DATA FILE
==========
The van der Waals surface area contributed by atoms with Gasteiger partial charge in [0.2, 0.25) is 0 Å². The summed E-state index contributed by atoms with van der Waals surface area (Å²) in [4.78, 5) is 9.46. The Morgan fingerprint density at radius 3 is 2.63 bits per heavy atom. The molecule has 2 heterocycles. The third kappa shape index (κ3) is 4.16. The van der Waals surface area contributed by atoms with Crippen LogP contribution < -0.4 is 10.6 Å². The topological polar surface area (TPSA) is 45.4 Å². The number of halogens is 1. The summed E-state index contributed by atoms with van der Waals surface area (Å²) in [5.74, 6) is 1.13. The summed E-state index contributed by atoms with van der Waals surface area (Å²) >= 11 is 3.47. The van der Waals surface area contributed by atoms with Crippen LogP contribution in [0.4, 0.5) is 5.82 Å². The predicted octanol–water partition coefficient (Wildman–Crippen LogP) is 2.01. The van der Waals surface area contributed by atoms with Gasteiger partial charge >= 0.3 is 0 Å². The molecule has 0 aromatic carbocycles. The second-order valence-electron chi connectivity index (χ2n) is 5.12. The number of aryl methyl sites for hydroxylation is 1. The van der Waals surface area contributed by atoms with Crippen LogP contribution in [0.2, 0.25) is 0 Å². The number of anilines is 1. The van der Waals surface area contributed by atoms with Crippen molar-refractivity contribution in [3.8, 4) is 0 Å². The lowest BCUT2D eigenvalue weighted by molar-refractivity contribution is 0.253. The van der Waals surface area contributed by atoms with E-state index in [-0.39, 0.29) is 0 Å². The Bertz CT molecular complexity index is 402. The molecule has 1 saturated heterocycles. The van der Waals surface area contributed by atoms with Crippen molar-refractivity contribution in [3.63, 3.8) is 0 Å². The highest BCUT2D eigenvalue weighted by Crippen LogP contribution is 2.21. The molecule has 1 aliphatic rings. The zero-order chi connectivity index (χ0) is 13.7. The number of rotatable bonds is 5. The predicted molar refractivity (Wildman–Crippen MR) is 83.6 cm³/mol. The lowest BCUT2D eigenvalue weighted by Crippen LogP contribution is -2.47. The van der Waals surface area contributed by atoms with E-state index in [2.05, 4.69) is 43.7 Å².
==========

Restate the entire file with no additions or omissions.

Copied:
The van der Waals surface area contributed by atoms with Gasteiger partial charge in [0.2, 0.25) is 0 Å². The summed E-state index contributed by atoms with van der Waals surface area (Å²) in [4.78, 5) is 9.46. The Morgan fingerprint density at radius 3 is 2.63 bits per heavy atom. The molecule has 2 heterocycles. The third kappa shape index (κ3) is 4.16. The van der Waals surface area contributed by atoms with Crippen LogP contribution < -0.4 is 10.6 Å². The topological polar surface area (TPSA) is 45.4 Å². The number of halogens is 1. The summed E-state index contributed by atoms with van der Waals surface area (Å²) in [5.74, 6) is 1.13. The summed E-state index contributed by atoms with van der Waals surface area (Å²) >= 11 is 3.47. The van der Waals surface area contributed by atoms with Crippen LogP contribution in [0.4, 0.5) is 5.82 Å². The predicted octanol–water partition coefficient (Wildman–Crippen LogP) is 2.01. The van der Waals surface area contributed by atoms with Gasteiger partial charge >= 0.3 is 0 Å². The molecule has 0 aromatic carbocycles. The second-order valence-electron chi connectivity index (χ2n) is 5.12. The number of aryl methyl sites for hydroxylation is 1. The van der Waals surface area contributed by atoms with Crippen LogP contribution in [0.2, 0.25) is 0 Å². The number of anilines is 1. The van der Waals surface area contributed by atoms with Crippen molar-refractivity contribution in [3.8, 4) is 0 Å². The lowest BCUT2D eigenvalue weighted by molar-refractivity contribution is 0.253. The van der Waals surface area contributed by atoms with E-state index in [-0.39, 0.29) is 0 Å². The Bertz CT molecular complexity index is 402. The molecule has 1 saturated heterocycles. The van der Waals surface area contributed by atoms with Crippen molar-refractivity contribution in [3.63, 3.8) is 0 Å². The highest BCUT2D eigenvalue weighted by Crippen LogP contribution is 2.21. The molecule has 1 aliphatic rings. The zero-order chi connectivity index (χ0) is 13.7. The number of rotatable bonds is 5. The predicted molar refractivity (Wildman–Crippen MR) is 83.6 cm³/mol. The lowest BCUT2D eigenvalue weighted by Crippen LogP contribution is -2.47. The van der Waals surface area contributed by atoms with E-state index in [2.05, 4.69) is 43.7 Å².